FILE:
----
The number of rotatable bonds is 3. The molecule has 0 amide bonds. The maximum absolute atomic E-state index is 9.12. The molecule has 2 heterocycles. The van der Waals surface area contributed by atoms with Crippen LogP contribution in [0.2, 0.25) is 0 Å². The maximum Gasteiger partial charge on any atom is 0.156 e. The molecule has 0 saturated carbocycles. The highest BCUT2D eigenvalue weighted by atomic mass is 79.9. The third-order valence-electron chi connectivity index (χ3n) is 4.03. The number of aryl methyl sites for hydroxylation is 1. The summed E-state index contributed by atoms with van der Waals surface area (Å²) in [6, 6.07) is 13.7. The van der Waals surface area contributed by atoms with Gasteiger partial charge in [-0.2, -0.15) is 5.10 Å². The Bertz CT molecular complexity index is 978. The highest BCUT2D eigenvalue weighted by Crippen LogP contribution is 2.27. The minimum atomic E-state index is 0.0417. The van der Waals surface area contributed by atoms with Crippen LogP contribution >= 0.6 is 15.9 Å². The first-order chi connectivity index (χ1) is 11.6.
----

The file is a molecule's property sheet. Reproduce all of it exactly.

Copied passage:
The number of rotatable bonds is 3. The molecule has 0 amide bonds. The maximum absolute atomic E-state index is 9.12. The molecule has 2 heterocycles. The van der Waals surface area contributed by atoms with Crippen LogP contribution in [0.2, 0.25) is 0 Å². The maximum Gasteiger partial charge on any atom is 0.156 e. The molecule has 0 saturated carbocycles. The highest BCUT2D eigenvalue weighted by atomic mass is 79.9. The third-order valence-electron chi connectivity index (χ3n) is 4.03. The number of aryl methyl sites for hydroxylation is 1. The summed E-state index contributed by atoms with van der Waals surface area (Å²) in [6, 6.07) is 13.7. The van der Waals surface area contributed by atoms with Gasteiger partial charge in [-0.2, -0.15) is 5.10 Å². The Bertz CT molecular complexity index is 978. The highest BCUT2D eigenvalue weighted by Crippen LogP contribution is 2.27. The minimum atomic E-state index is 0.0417. The van der Waals surface area contributed by atoms with Crippen LogP contribution >= 0.6 is 15.9 Å². The first-order chi connectivity index (χ1) is 11.6.